The next couple of years will be crucial for governments to take action on climate change. In this edition we hear why and what’s being done about it.
We meet Hilda Heine, a global leader on climate change and President of the Marshall Islands; we’ll look at how Americans recycle and find out why it’s not good enough for China; Economist Michael Greenstone explains how air pollution shaves two years off of the average life expectancy; A team of Israeli students create a new variation of falafel with spirulina, a kind of microalgae, that could be a sustainable food solution of the future; and we check out the environmentally friendly sounds of the Colombian band, Bomba Estereo.
(Photo: The leaves of a Russian River Valley pinot noir vineyard begin to turn colour near Sebastopol, California. A cool spring and mild summer have contributed to a later-than-usual harvest and a bumper crop of premium wine grapes throughout the state of California. Credit: George Rose/Getty Images)
The Friendship Edition
El Salvador is one of just a handful of countries where abortion is banned in all circumstances. The ban is so comprehensive, that every miscarriage is considered suspicious and at least a dozen Salvadoran women who say they suffered a miscarriage are serving lengthy jail terms. Professor Michelle Oberman, a leading scholar on legal issues around pregnancy, tells the story of two such women who had recently been freed from prison.
Also: The story of two Somali girls in Boston who formed a friendship through writing poetry together; the tale of an unlikely bond between a guard and a prisoner at the Guantanamo Bay detention camp; We hear from a Syrian superfan of the 90s hit TV programme ‘Friends’; and Marco Werman visits a local school in Boston to hear from some very young news consumers.
(Teodora Vasquez hugs her parents shortly after being released from the women's Readaptation Centre, in Ilopango, El Salvador where she was serving a sentence since 2008. Credit: Marvin Recinos/Getty Images)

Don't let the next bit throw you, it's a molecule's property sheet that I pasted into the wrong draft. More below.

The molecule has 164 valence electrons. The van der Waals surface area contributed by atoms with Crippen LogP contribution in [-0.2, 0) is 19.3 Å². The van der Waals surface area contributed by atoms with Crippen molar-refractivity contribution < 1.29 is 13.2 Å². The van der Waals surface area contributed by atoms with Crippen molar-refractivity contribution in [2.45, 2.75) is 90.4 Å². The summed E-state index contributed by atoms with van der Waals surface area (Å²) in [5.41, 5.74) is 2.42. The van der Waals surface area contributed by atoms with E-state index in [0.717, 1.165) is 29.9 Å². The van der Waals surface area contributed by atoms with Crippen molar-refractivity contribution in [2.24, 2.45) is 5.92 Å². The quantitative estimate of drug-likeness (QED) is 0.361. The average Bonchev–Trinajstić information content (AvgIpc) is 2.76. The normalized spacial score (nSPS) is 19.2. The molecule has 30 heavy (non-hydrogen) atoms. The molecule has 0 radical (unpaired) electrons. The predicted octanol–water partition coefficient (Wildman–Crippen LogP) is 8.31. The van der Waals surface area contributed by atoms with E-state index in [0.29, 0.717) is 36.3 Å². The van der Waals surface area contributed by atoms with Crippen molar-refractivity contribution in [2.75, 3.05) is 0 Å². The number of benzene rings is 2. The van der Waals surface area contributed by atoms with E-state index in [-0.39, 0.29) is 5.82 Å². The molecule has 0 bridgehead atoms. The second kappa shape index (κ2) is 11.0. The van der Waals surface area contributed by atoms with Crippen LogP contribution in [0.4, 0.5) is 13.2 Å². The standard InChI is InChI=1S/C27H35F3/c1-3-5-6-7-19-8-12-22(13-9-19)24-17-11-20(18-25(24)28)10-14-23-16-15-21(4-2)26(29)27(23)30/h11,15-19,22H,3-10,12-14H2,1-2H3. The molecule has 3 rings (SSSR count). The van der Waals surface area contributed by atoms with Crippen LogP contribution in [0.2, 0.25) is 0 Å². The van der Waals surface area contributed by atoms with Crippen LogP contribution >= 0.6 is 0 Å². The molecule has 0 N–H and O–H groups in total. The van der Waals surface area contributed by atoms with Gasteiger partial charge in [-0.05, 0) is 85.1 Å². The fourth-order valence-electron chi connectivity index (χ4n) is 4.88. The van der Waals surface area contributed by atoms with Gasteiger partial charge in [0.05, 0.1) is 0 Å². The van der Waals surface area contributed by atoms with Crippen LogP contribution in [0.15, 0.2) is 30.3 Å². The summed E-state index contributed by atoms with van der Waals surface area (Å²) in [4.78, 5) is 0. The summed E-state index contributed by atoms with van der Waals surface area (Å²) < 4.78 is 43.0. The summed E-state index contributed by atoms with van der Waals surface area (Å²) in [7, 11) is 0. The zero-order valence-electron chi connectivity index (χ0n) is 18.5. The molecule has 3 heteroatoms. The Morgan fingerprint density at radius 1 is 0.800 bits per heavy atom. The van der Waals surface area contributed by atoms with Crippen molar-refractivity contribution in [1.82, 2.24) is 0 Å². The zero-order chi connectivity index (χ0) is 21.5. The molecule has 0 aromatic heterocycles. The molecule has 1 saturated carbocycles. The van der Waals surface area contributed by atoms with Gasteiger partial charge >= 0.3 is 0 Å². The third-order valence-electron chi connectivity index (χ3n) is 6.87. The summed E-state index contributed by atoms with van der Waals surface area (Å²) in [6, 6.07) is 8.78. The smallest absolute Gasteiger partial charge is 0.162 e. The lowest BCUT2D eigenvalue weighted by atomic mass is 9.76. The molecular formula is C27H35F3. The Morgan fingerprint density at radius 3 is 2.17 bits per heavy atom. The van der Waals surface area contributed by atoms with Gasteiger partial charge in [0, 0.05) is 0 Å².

The Lungs of the World
The fate of the Amazon is in jeopardy. Logging, cattle ranching, and soya bean farming are threatening its very existence. But the threat doesn’t end there; carbon dioxide coming from cities thousands of miles away is altering tropical forests and the climate on a much larger scale. In this special edition we travel to Brazil to find out why the fate Amazon is more consequential than ever and meet some of the people fighting to preserve it.
(Claudio da Silva and the Guajajara Guardians of the Forest ride up the Caru River to investigate a report of illegal cutting on Guajajara land. Credit: Sam Eaton/The World)
The US opioid epidemic is a major public health crisis that has affected many communities across the United States. We’ll hear from an expert in addiction psychiatry who thinks that doctors bear much of the blame.
Also: What do you do if opioid drugs don't stop the pain? Acupuncture may be the answer; We look at how supervised injection is already saving the lives of heroin users; the Toronto police department launched a social media campaign, reminding people that marijuana is legal in Canada and not a cause for emergency calls; the US and Mexico join forces to crack down on the illicit drug trade; and the story of Steve Hupp's transformation from bank robber to shaman.
(Boston Calling producer Daniel Ofman stands next to a bus stop advertisement of Naloxone, a nasal spray that can counteract and potentially save someone from an opioid overdose. Credit: Diego Lopez/The World)
"Brain Drain" is what happens to a country when its best and brightest minds leave and don't return. The flip side of this is called "Brain Gain." But even when countries benefit from new arrivals, they don’t always make it easy for them.
We meet Maria Merza, working hard to overcome bureaucratic and social obstacles standing in the way of her education. Also: We visit a school in California that provides classes for parents as they drop their children off in the morning; We look at new training programmes for skilled trade jobs, aimed at immigrants; Also, Francenette SaintLouis Défonce was a nurse in Haiti, but the US won’t recognise her qualifications or experience; Finally, Harvard University student Jin Park pushes the boundaries of who can become a Rhodes Scholar.
(Ayat Alfares, left, is a “super senior” at Grace M. Davis High School in Modesto, California. Sarah Yousif, right, graduated from the school when she was 21 years old. Both students came to the US as teenagers and began high school later than most of their classmates. Credit: Maria Merza/The World)